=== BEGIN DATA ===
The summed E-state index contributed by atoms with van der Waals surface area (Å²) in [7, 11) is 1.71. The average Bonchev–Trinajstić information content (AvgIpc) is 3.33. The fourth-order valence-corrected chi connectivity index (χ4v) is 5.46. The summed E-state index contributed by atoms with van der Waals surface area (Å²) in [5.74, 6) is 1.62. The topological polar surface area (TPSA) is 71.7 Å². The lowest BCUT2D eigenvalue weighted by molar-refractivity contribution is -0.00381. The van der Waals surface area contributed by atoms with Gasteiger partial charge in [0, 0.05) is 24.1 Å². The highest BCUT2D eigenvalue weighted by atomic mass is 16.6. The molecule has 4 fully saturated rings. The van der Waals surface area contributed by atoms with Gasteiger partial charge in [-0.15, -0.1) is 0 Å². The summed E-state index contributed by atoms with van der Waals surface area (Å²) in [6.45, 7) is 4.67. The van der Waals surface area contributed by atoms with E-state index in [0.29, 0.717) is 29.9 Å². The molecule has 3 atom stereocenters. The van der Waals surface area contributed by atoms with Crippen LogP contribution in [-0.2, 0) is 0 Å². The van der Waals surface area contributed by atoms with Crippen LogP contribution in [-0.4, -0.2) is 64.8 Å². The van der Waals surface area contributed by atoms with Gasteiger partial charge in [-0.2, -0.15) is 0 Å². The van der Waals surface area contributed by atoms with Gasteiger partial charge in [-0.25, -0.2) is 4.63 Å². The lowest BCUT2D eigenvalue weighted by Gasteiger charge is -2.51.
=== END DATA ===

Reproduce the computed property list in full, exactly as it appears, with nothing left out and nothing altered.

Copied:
The summed E-state index contributed by atoms with van der Waals surface area (Å²) in [7, 11) is 1.71. The average Bonchev–Trinajstić information content (AvgIpc) is 3.33. The fourth-order valence-corrected chi connectivity index (χ4v) is 5.46. The summed E-state index contributed by atoms with van der Waals surface area (Å²) in [5.74, 6) is 1.62. The topological polar surface area (TPSA) is 71.7 Å². The lowest BCUT2D eigenvalue weighted by molar-refractivity contribution is -0.00381. The van der Waals surface area contributed by atoms with Gasteiger partial charge in [0, 0.05) is 24.1 Å². The highest BCUT2D eigenvalue weighted by atomic mass is 16.6. The molecule has 4 fully saturated rings. The van der Waals surface area contributed by atoms with Gasteiger partial charge in [-0.15, -0.1) is 0 Å². The summed E-state index contributed by atoms with van der Waals surface area (Å²) in [6.45, 7) is 4.67. The van der Waals surface area contributed by atoms with E-state index in [0.29, 0.717) is 29.9 Å². The molecule has 3 atom stereocenters. The van der Waals surface area contributed by atoms with Crippen LogP contribution in [-0.2, 0) is 0 Å². The van der Waals surface area contributed by atoms with Crippen LogP contribution in [-0.4, -0.2) is 64.8 Å². The van der Waals surface area contributed by atoms with Gasteiger partial charge in [-0.2, -0.15) is 0 Å². The van der Waals surface area contributed by atoms with Gasteiger partial charge in [-0.25, -0.2) is 4.63 Å². The lowest BCUT2D eigenvalue weighted by Gasteiger charge is -2.51.